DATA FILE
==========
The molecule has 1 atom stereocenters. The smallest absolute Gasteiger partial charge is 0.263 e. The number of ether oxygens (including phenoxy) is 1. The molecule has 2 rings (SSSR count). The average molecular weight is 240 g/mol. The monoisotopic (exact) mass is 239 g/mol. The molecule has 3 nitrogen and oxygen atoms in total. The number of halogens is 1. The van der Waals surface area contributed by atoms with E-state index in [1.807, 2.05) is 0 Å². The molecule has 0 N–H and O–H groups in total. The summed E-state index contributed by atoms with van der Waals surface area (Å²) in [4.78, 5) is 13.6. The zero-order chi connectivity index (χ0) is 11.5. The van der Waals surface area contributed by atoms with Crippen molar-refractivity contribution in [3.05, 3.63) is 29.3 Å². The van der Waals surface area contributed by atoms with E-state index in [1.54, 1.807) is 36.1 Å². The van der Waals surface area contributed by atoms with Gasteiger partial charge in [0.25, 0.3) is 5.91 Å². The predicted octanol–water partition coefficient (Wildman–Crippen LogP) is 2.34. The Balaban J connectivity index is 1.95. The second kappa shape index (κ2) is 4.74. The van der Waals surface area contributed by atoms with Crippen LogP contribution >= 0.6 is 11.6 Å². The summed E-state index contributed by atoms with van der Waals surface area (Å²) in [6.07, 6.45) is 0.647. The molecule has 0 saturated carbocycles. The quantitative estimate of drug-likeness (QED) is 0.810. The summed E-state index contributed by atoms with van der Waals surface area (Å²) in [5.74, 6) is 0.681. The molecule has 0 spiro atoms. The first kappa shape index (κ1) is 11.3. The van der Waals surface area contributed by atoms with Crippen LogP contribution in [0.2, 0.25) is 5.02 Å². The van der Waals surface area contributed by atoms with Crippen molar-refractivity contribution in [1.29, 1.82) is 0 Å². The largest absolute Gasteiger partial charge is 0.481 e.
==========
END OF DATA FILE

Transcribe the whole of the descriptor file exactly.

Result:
The molecule has 1 atom stereocenters. The smallest absolute Gasteiger partial charge is 0.263 e. The number of ether oxygens (including phenoxy) is 1. The molecule has 2 rings (SSSR count). The average molecular weight is 240 g/mol. The monoisotopic (exact) mass is 239 g/mol. The molecule has 3 nitrogen and oxygen atoms in total. The number of halogens is 1. The van der Waals surface area contributed by atoms with E-state index in [1.807, 2.05) is 0 Å². The molecule has 0 N–H and O–H groups in total. The summed E-state index contributed by atoms with van der Waals surface area (Å²) in [4.78, 5) is 13.6. The zero-order chi connectivity index (χ0) is 11.5. The van der Waals surface area contributed by atoms with Crippen molar-refractivity contribution in [3.05, 3.63) is 29.3 Å². The van der Waals surface area contributed by atoms with E-state index in [1.54, 1.807) is 36.1 Å². The van der Waals surface area contributed by atoms with Gasteiger partial charge in [0.25, 0.3) is 5.91 Å². The predicted octanol–water partition coefficient (Wildman–Crippen LogP) is 2.34. The Balaban J connectivity index is 1.95. The second kappa shape index (κ2) is 4.74. The van der Waals surface area contributed by atoms with Crippen LogP contribution >= 0.6 is 11.6 Å². The summed E-state index contributed by atoms with van der Waals surface area (Å²) in [6.07, 6.45) is 0.647. The molecule has 0 saturated carbocycles. The quantitative estimate of drug-likeness (QED) is 0.810. The summed E-state index contributed by atoms with van der Waals surface area (Å²) in [5.74, 6) is 0.681. The molecule has 0 spiro atoms. The first kappa shape index (κ1) is 11.3. The van der Waals surface area contributed by atoms with Crippen LogP contribution in [0.2, 0.25) is 5.02 Å². The van der Waals surface area contributed by atoms with Crippen molar-refractivity contribution in [1.29, 1.82) is 0 Å². The largest absolute Gasteiger partial charge is 0.481 e.